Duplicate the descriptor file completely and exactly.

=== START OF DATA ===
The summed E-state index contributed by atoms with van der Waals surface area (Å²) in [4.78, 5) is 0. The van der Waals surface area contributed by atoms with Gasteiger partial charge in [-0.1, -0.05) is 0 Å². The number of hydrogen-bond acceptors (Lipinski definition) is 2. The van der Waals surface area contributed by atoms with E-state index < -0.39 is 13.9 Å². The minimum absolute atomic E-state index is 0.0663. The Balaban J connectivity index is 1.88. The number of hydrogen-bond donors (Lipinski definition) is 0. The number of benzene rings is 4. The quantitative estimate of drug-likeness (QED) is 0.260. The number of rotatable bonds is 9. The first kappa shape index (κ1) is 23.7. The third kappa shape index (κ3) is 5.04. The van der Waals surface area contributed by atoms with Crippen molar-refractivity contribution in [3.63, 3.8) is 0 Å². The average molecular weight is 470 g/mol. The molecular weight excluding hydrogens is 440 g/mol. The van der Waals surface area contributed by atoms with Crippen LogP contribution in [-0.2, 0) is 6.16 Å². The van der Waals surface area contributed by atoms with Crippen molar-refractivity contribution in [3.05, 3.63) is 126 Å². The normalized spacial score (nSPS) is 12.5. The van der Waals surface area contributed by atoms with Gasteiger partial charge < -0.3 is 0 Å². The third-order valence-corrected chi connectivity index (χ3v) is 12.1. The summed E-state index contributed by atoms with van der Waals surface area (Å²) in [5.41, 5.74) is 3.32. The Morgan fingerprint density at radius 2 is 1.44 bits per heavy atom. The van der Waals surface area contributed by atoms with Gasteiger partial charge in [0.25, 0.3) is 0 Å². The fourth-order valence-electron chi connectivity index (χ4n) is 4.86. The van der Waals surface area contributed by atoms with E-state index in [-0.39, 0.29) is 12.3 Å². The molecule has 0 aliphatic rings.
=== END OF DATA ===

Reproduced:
The summed E-state index contributed by atoms with van der Waals surface area (Å²) in [4.78, 5) is 0. The van der Waals surface area contributed by atoms with Gasteiger partial charge in [-0.1, -0.05) is 0 Å². The number of hydrogen-bond acceptors (Lipinski definition) is 2. The van der Waals surface area contributed by atoms with E-state index < -0.39 is 13.9 Å². The minimum absolute atomic E-state index is 0.0663. The Balaban J connectivity index is 1.88. The number of hydrogen-bond donors (Lipinski definition) is 0. The number of benzene rings is 4. The quantitative estimate of drug-likeness (QED) is 0.260. The number of rotatable bonds is 9. The first kappa shape index (κ1) is 23.7. The third kappa shape index (κ3) is 5.04. The van der Waals surface area contributed by atoms with Crippen molar-refractivity contribution in [3.63, 3.8) is 0 Å². The average molecular weight is 470 g/mol. The molecular weight excluding hydrogens is 440 g/mol. The van der Waals surface area contributed by atoms with Crippen LogP contribution in [-0.2, 0) is 6.16 Å². The van der Waals surface area contributed by atoms with Crippen molar-refractivity contribution in [3.05, 3.63) is 126 Å². The normalized spacial score (nSPS) is 12.5. The van der Waals surface area contributed by atoms with Gasteiger partial charge < -0.3 is 0 Å². The third-order valence-corrected chi connectivity index (χ3v) is 12.1. The summed E-state index contributed by atoms with van der Waals surface area (Å²) in [5.41, 5.74) is 3.32. The Morgan fingerprint density at radius 2 is 1.44 bits per heavy atom. The van der Waals surface area contributed by atoms with Gasteiger partial charge in [0.25, 0.3) is 0 Å². The fourth-order valence-electron chi connectivity index (χ4n) is 4.86. The van der Waals surface area contributed by atoms with E-state index in [-0.39, 0.29) is 12.3 Å². The molecule has 0 aliphatic rings.